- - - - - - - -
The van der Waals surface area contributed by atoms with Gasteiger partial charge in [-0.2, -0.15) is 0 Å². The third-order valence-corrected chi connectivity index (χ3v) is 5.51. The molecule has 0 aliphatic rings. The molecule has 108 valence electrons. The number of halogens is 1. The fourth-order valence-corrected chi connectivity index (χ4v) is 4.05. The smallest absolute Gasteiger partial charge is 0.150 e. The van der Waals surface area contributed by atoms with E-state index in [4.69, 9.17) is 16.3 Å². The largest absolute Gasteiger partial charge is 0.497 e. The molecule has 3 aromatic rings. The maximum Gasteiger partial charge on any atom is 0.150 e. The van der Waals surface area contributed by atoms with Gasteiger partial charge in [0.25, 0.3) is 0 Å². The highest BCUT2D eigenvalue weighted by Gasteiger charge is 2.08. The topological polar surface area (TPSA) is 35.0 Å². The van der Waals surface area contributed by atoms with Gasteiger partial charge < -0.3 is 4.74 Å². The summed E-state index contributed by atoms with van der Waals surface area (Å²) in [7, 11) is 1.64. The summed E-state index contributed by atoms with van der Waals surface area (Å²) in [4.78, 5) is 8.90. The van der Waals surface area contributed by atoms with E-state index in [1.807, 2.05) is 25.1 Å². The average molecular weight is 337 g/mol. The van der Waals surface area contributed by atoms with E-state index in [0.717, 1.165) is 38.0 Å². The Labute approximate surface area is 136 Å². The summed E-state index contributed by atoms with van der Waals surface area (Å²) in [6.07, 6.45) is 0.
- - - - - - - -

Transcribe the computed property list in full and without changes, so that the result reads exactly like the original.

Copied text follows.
The van der Waals surface area contributed by atoms with Gasteiger partial charge in [-0.2, -0.15) is 0 Å². The third-order valence-corrected chi connectivity index (χ3v) is 5.51. The molecule has 0 aliphatic rings. The molecule has 108 valence electrons. The number of halogens is 1. The fourth-order valence-corrected chi connectivity index (χ4v) is 4.05. The smallest absolute Gasteiger partial charge is 0.150 e. The van der Waals surface area contributed by atoms with E-state index in [4.69, 9.17) is 16.3 Å². The largest absolute Gasteiger partial charge is 0.497 e. The molecule has 3 aromatic rings. The maximum Gasteiger partial charge on any atom is 0.150 e. The van der Waals surface area contributed by atoms with Gasteiger partial charge in [0.25, 0.3) is 0 Å². The highest BCUT2D eigenvalue weighted by Gasteiger charge is 2.08. The topological polar surface area (TPSA) is 35.0 Å². The van der Waals surface area contributed by atoms with Gasteiger partial charge < -0.3 is 4.74 Å². The summed E-state index contributed by atoms with van der Waals surface area (Å²) in [7, 11) is 1.64. The summed E-state index contributed by atoms with van der Waals surface area (Å²) in [4.78, 5) is 8.90. The van der Waals surface area contributed by atoms with E-state index in [1.807, 2.05) is 25.1 Å². The average molecular weight is 337 g/mol. The van der Waals surface area contributed by atoms with E-state index in [0.717, 1.165) is 38.0 Å². The Labute approximate surface area is 136 Å². The summed E-state index contributed by atoms with van der Waals surface area (Å²) in [6.07, 6.45) is 0.